Good Monday morning friends, hope the social distancing hasn’t prevented you from enjoying some lovely spring weather. Well, OK maybe it’s been raining a lot but April showers bring May flowers, right?
MLS is out until June at the earliest and it seems reasonable to expect that even that is optimistic. Similar uncertainty exists for the other major North American sports leagues and some are wondering aloud whether leagues like the NBA and NHL will be able to finish up at all.
This has left us all scrounging for whatever sports fix we can.
On Sunday night that came in the form of ESPN’s latest installment of their 30 for 30 series and boy is it a whopper: a 10-part documentary focusing on Michael Jordan and the 1997-98 Chicago Bulls team—the last of the great Bulls teams before the dynasty was broken up by ownership forces.
The show was originally set to release later in 2020 but ESPN, realizing they have nothing to show on their stations at the moment, wisely fast tracked it to air throughout April and May.
Personally I found it to be quite well done, although also not what I expected in parts. It supposedly only gets better from here so I look forward to seeing what subsequent installments have in store—the archival footage gathered over the course of the season, most of which has not been released before, is truly fascinating.
But this got me thinking. The 30 for 30 series has done some spectacular work but relatively little of it has had to do with soccer, the excellent documentary The Two Escobars aside. ESPN did do a special spin off of their flagship documentary series for the 2014 World Cup but none of these shorter films dealth with American soccer in any capacity.
So what do you all think are the greatest American soccer stories that have never been told for a mass audience?
The rise and fall of the NASL seems to be a good bet and I think you could do a single feature on the 1979 playoffs, won of course by the Vancouver Whitecaps.
In their run to the title the Caps beat teams with the following players: Carlos Alberto, Franz Beckenbauer, Johan Cruyff and Johan Neeskens. Not too shabby, eh? Cruyff was even in his early 30s at the time, following a brief retirement spell—hardly a retirement league. The big names, the underdogs, the bad haircuts—this season typified the NASL (even in a post-Pele era).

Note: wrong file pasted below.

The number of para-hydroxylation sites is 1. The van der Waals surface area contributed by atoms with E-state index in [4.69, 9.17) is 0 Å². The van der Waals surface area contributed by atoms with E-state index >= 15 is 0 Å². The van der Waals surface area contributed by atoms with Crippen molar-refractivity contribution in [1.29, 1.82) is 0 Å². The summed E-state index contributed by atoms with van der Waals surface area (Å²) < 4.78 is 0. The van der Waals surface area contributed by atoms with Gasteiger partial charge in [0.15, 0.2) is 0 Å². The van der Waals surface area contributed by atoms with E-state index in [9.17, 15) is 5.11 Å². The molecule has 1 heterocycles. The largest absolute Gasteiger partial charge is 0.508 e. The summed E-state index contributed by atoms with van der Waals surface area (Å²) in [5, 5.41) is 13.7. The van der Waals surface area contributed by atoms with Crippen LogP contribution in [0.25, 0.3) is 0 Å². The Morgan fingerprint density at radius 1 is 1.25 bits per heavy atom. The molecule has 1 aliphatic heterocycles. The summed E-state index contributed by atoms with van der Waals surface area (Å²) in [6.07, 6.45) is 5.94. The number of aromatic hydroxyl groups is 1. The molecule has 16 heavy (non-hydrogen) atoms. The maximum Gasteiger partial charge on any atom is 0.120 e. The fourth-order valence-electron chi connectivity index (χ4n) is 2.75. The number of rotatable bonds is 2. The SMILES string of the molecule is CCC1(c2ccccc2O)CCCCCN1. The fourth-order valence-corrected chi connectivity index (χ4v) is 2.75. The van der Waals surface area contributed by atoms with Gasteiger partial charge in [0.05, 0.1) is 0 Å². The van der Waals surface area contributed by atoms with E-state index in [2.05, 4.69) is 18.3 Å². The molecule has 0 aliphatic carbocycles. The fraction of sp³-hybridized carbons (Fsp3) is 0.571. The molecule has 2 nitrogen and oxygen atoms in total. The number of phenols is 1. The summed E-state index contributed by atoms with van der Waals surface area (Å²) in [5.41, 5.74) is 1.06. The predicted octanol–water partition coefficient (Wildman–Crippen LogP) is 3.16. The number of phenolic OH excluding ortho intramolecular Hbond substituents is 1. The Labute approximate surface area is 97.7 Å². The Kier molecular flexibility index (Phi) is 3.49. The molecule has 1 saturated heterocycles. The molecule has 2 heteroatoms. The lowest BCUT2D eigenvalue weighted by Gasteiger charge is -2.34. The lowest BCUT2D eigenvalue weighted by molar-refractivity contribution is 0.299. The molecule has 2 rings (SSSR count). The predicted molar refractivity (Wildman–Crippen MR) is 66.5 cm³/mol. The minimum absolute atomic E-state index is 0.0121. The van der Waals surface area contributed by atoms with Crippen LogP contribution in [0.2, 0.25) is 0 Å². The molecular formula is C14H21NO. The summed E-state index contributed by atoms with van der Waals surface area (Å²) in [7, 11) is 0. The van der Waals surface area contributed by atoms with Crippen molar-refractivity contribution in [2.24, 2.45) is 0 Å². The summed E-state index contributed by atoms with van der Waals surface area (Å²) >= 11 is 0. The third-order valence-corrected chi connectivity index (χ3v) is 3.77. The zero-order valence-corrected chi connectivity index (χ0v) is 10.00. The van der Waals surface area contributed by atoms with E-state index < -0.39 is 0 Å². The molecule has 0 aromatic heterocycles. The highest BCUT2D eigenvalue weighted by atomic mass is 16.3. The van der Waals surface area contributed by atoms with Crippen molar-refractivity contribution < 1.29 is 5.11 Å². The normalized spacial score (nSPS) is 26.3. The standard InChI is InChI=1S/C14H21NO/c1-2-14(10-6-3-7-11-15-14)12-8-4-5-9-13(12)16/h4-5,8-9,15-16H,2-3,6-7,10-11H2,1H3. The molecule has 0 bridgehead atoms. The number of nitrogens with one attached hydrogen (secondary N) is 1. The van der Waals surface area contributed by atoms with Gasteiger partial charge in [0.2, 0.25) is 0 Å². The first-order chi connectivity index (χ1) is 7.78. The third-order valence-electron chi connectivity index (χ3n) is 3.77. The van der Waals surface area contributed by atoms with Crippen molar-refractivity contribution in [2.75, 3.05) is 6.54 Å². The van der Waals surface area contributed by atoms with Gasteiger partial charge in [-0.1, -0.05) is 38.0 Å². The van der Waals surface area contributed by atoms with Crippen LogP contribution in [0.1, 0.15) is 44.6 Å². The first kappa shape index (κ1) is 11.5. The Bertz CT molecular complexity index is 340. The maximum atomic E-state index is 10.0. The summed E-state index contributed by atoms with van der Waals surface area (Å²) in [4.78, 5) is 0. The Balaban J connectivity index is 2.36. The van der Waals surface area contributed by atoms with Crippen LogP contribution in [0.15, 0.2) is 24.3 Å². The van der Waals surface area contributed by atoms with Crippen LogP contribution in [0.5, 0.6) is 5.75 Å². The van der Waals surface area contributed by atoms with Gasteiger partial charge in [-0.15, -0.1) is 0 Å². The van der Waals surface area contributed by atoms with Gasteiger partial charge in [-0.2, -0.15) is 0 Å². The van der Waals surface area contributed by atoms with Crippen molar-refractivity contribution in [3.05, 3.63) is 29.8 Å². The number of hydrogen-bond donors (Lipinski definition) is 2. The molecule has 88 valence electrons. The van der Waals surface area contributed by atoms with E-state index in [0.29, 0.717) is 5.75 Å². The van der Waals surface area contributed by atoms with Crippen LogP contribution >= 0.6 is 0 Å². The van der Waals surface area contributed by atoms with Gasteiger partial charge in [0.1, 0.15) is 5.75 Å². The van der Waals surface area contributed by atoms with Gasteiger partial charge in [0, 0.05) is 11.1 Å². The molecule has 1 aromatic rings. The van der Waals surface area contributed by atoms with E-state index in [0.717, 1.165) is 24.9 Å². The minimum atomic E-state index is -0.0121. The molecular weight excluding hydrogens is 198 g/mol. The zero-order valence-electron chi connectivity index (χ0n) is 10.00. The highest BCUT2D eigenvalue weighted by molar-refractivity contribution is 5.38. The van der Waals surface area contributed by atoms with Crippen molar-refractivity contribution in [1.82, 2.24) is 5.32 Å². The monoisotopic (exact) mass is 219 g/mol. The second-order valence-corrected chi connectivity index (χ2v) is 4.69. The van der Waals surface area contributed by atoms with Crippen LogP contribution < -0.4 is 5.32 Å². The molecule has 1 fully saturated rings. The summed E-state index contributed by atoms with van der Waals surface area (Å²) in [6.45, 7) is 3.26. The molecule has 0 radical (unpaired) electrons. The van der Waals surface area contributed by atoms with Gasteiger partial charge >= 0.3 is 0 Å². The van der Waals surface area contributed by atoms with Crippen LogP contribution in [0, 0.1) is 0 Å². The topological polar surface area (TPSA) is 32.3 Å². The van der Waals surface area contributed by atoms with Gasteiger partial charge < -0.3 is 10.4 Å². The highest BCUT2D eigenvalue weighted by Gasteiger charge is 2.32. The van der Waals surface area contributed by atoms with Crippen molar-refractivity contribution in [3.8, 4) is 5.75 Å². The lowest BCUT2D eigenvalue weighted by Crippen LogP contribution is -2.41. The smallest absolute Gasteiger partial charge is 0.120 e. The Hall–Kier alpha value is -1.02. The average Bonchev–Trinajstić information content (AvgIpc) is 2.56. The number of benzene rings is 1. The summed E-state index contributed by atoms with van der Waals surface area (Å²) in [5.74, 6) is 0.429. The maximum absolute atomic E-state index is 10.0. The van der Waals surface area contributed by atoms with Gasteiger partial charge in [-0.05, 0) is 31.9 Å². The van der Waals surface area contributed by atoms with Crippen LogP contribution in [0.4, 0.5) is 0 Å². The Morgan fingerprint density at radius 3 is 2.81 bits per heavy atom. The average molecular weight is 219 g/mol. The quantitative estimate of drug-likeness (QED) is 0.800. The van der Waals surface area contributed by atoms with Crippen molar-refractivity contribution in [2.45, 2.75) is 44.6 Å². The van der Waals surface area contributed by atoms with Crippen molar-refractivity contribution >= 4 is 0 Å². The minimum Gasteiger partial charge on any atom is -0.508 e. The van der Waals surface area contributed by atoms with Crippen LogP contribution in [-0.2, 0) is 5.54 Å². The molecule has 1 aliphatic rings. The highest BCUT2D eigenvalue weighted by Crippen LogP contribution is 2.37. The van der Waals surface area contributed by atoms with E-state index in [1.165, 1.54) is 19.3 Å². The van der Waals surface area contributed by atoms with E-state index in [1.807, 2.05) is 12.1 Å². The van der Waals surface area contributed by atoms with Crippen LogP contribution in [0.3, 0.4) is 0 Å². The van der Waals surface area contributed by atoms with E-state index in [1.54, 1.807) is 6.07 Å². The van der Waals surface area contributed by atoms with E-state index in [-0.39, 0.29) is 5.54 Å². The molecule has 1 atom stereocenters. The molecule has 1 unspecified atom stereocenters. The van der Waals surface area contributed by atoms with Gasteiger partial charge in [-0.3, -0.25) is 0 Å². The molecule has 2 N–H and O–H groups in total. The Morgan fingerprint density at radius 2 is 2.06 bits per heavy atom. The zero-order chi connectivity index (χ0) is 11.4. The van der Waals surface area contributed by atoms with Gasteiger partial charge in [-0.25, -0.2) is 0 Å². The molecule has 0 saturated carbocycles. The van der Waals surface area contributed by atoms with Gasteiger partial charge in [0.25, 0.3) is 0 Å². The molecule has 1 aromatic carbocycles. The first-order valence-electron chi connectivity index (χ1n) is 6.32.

This is the example of a story which I’m guessing most people associated with Vancouver football know but which remains a mystery to folks outside of it—all the makings of a perfect documentary. I’m available for hire whenever ESPN.
Otherwise, here are a few free ideas to the Wide World of Sports:
- The 2010 World Cup and the late winner scored by Landon Donovan against Algeria to send the USMNT through to the knockout stages, which is largely responsible (in my view) for an explosion of interest in men’s football in the U.S. and kicked off an unprecedented decade for the sport in the U.S.
- The frigid 2013 MLS Cup between Sporting Kansas City and Real Salt Lake, which SKC nabbed in penalties.
- The equally cold 2010 MLS Cup final between FC Dallas and Colorado in Toronto, which the Rapids won on an own goal in extra time.
- Basically anything about David Beckham’s arrival to the league—perhaps over done but such an undeniably pivotal moment in the league’s history that I would watch the heck out of an oral history of it
- The life and death of the Brimstone Cup—MLS’ most absurd rivalry
- What the hell were the old MLS penalty shootouts. Tremendously entertaining, to be sure, but ... what was the thought process there. Is it bad I kind of want them back?
Chip in with your own suggestions in the comments. For now, I’ll leave you with a few links
Best of the Rest
Wayne Rooney, reflecting on his MLS experience, says owners “take advantage of players” with the trade system in the league and ... he isn’t wrong
Apparently the Caps are doing workouts remotely—with players still fiercely competing against each other
Some Reddit user did all 26 MLS teams’ jerseys in Animal Crossing and wow we’ve entered the weirdest timeline